You obviously don’t want to be working in a dungeon, but you don’t want to forever be squinting at the computer screen either. Natural over artificial light has been linked with higher levels of concentration, better short-term memory recall and therefore productivity, while reducing eye strain, electricity costs, and our carbon footprint – but if your computer screen is positioned in the wrong spot, this can cancel out all of the aforementioned, and make it virtually impossible to work. Ensure your windows have adjustable screening, or that you can position your screen anywhere that isn’t directly opposite a window with flexibility to reposition. If you only have minimal daylight to play with, you might even want some task lighting. Where possible you want something cooler in the vicinity of 4000-5000K (or Kelvin) – 5000K is the closest to daylight in artificial form, and while probably too intense to be used liberally throughout the home, will brighten a task area up nicely on a desk or workshop bench.

STEP 5 – Consider aesthetically-minded storage

Now sometimes there’s no getting around storing some things (even in my industry – there’s the dreaded samples boxes!), but where possible, have a place for everything. Then and only then, can you plan how – aesthetically – your office or workspace is going to look. After all, you want it to be a space you want to be in. While shelves and cabinets can be great places for functionally storing folders, boxes, tech, and writing paraphernalia, also consider where you’ll display keepsakes like objects, vessels, artwork, calendars, plants and books that are uplifting, motivational and inspire productivity by reminding you why you’re working in the first place. Just remember, the more that’s out, the more to clean too – so get the balance right – and this will be individual to everyone. In terms of overall look and feel, if you’re in a dedicated room something standalone from the rest of your house could work to help you focus better, but something squeezed into an open plan scenario might look better styled to match the rest of your home – completely up to you.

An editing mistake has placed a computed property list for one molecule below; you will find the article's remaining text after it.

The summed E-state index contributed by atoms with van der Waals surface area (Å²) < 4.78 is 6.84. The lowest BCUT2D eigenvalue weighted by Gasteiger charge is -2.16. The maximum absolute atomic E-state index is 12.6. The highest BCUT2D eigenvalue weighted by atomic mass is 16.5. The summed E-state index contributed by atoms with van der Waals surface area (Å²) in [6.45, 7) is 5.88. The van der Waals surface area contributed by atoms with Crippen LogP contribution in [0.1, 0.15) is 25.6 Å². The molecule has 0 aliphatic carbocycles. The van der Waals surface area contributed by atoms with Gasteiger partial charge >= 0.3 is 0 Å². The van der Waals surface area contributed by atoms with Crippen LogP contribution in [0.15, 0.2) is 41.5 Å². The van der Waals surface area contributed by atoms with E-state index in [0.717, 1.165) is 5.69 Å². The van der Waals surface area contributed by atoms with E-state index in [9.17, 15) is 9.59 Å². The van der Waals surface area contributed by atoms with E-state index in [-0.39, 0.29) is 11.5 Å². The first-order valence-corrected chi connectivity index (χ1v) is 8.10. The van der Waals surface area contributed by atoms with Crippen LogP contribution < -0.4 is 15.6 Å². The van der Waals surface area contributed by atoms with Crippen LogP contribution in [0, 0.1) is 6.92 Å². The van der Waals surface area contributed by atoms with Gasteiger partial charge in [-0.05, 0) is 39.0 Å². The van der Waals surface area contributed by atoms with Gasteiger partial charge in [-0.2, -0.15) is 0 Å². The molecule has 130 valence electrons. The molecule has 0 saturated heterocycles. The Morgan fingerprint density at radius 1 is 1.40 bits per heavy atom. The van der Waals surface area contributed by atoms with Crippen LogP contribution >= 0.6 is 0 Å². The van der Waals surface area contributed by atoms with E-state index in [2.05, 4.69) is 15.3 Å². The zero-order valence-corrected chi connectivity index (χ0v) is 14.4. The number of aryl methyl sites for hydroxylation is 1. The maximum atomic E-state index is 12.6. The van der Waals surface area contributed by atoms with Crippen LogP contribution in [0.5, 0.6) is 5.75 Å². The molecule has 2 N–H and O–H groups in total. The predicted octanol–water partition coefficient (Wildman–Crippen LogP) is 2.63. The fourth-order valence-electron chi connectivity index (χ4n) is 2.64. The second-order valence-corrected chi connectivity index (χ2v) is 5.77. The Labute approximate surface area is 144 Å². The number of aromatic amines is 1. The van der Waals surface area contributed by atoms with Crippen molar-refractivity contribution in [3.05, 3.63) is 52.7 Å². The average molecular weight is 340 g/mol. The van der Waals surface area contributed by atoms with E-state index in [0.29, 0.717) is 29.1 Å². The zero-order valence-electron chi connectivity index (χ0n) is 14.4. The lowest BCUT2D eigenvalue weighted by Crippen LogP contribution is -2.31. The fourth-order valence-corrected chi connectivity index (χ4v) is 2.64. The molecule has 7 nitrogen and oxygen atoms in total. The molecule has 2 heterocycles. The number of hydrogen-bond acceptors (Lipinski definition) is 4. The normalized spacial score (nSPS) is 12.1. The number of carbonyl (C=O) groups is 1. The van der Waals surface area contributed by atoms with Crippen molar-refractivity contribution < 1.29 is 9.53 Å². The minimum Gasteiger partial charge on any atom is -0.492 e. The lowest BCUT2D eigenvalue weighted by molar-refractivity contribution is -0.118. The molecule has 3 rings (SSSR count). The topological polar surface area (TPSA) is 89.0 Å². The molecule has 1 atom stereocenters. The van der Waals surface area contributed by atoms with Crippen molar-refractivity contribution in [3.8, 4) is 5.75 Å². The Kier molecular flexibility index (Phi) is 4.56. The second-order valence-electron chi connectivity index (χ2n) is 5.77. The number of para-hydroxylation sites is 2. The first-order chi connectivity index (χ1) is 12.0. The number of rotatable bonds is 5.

If you want to see how I approached what I have in my home office – check out this blog post.

If you’re having trouble balancing function with aesthetics – get in touch – we offer a second opinion through to full design services, and would be more than happy to give you a few pointers on your home office space.

Much love and laughter,